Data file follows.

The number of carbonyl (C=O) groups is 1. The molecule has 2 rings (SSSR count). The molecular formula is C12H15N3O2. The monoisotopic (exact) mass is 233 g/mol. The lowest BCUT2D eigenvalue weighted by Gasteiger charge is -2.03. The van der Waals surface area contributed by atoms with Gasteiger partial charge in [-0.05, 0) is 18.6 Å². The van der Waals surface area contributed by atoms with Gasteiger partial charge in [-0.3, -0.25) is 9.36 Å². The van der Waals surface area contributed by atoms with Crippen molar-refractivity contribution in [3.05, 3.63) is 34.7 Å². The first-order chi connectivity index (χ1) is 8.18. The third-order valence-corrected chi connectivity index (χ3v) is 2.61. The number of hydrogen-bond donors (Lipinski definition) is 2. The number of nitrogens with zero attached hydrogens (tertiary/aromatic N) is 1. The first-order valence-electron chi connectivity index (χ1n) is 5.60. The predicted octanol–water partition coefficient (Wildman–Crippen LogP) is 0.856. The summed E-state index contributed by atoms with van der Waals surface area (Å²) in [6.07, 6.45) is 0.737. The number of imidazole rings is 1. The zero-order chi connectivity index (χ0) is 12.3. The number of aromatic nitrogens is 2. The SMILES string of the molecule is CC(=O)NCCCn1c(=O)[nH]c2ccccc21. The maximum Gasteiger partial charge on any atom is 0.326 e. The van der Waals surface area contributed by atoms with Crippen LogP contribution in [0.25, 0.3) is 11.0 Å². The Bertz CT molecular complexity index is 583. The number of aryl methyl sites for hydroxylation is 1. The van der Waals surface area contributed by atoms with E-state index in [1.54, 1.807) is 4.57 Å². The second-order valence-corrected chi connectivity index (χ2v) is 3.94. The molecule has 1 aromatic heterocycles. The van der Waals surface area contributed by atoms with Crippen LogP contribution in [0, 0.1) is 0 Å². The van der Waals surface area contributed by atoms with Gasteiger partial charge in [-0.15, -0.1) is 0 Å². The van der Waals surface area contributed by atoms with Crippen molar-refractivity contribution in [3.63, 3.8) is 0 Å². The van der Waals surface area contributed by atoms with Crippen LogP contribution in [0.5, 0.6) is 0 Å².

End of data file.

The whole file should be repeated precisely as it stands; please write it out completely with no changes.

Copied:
The number of carbonyl (C=O) groups is 1. The molecule has 2 rings (SSSR count). The molecular formula is C12H15N3O2. The monoisotopic (exact) mass is 233 g/mol. The lowest BCUT2D eigenvalue weighted by Gasteiger charge is -2.03. The van der Waals surface area contributed by atoms with Gasteiger partial charge in [-0.05, 0) is 18.6 Å². The van der Waals surface area contributed by atoms with Gasteiger partial charge in [-0.3, -0.25) is 9.36 Å². The van der Waals surface area contributed by atoms with Crippen molar-refractivity contribution in [3.05, 3.63) is 34.7 Å². The first-order chi connectivity index (χ1) is 8.18. The third-order valence-corrected chi connectivity index (χ3v) is 2.61. The number of hydrogen-bond donors (Lipinski definition) is 2. The number of nitrogens with zero attached hydrogens (tertiary/aromatic N) is 1. The first-order valence-electron chi connectivity index (χ1n) is 5.60. The predicted octanol–water partition coefficient (Wildman–Crippen LogP) is 0.856. The summed E-state index contributed by atoms with van der Waals surface area (Å²) in [6.07, 6.45) is 0.737. The number of imidazole rings is 1. The zero-order chi connectivity index (χ0) is 12.3. The number of aromatic nitrogens is 2. The SMILES string of the molecule is CC(=O)NCCCn1c(=O)[nH]c2ccccc21. The maximum Gasteiger partial charge on any atom is 0.326 e. The van der Waals surface area contributed by atoms with Crippen LogP contribution in [0.25, 0.3) is 11.0 Å². The Bertz CT molecular complexity index is 583. The number of aryl methyl sites for hydroxylation is 1. The van der Waals surface area contributed by atoms with E-state index in [1.54, 1.807) is 4.57 Å². The second-order valence-corrected chi connectivity index (χ2v) is 3.94. The molecule has 1 aromatic heterocycles. The van der Waals surface area contributed by atoms with Crippen LogP contribution in [0, 0.1) is 0 Å². The van der Waals surface area contributed by atoms with Gasteiger partial charge in [-0.15, -0.1) is 0 Å². The van der Waals surface area contributed by atoms with Crippen molar-refractivity contribution in [3.63, 3.8) is 0 Å². The van der Waals surface area contributed by atoms with Crippen LogP contribution in [0.5, 0.6) is 0 Å².